Ochsner giving up A.D. duties at Helias
Sunday, January 30, 2011
A little time away can help clear the mind.
And help you make a decision.
A couple of free weeks last November helped Stan Ochsner, who has been activities director at Helias High School for more than 10 years, decide he was going to step down from that position at the end of the school year.
“This school year, in between fall and winter sports, we had a break,” Ochsner said. “The past couple of years, with football and boys soccer, we haven’t had that.
“I was getting home by 4 or 4:15 p.m. and I thought it was like being on vacation. I really enjoyed it and I realized if I enjoyed it that much, I needed to look to see if I really needed to continue to do this.”
Ochsner will remain as Dean of Stu- dents. He will also take over as admissions director, which became open when Phil Pitts was named head football coach.
“I’m not ready to retire, I’m just ready not to work 70 hour weeks,” Ochsner, 60, said.
The Helias athletic department prefers to promote from within, when possible. After Ochsner told the school staff of his decision in an e-mail Thursday, several people talked with him about the position Friday.
“In lieu of a job description, I just made up a list of what I do,” said Ochsner, who added the in-house deadline to apply for the position is this Thursday. “I’m giving it to them and letting them look at it and decide if it is something they’d like to do.”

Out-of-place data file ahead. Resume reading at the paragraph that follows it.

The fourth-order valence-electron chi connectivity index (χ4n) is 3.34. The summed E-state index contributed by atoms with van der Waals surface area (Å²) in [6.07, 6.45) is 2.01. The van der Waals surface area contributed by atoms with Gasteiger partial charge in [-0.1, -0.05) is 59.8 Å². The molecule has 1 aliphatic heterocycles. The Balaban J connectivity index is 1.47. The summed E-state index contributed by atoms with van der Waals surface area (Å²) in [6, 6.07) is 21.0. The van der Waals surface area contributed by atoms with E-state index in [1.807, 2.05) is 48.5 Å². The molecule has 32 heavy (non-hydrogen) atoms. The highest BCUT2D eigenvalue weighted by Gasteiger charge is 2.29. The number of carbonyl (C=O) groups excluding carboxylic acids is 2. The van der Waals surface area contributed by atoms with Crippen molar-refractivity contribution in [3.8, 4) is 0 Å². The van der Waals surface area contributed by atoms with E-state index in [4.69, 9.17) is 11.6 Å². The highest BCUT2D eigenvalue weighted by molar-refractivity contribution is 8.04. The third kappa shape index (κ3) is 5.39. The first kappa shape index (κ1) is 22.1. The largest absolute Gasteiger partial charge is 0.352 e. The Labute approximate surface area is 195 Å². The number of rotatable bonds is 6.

The to-do list is lengthy.
“It’s an intense job, staying on top of everything,” Ochsner said. “You have to be ready to go full blast all the time.”
There’s more to the position than just making schedules, getting buses for travel and finding referees and officials.
“There’s a lot of public relations with the job, things you have to do with MSHSAA, you’re the supervisor of all the coaches and doing evaluations,” Ochsner said. “Plus you’re at most of the activities, as well as things with the student council and Homecoming.”
Adding all of that to his duties as Dean of Students became more and more timeconsuming.
“I was looking for ways to make things better, but as I was adding things to my plate, I found that plate was getting more full,” Ochsner said. “Realistically, with our budget situation, we weren’t going to be able to afford someone to help.”
Ochsner said the school “is leaning” toward not having a coach also serve as activities director, meaning that person could no longer coach. Current coaches are among those who have shown interest in the position and some told Ochsner they would prefer to continue to coach as well.
While he stressed that wouldn’t preclude them from being considered, it would make the job of activities director more difficult.
“One of the jobs this person would have is evaluating coaches, and I don’t think you can have someone do that to someone they work with every day in a sport season,” Ochsner said.
Another obvious problem in combining the A.D. position with coaching is the time element.
“Coaches get into what they’re doing, that’s their passion,” Ochsner said. “You don’t want to get into a situation where things aren’t necessarily getting done because a coach is with their respective team and doesn’t have the time.
“To add this job with the passion and commitment our coaches bring to their respective sports, it would be asking a lot.”
Helias would like to have the position filled before teacher contracts go out, which usually happens in early March.
A job Ochsner will be keeping is public address announcer at home football games. He just wrapped up is 35th year behind the microphone.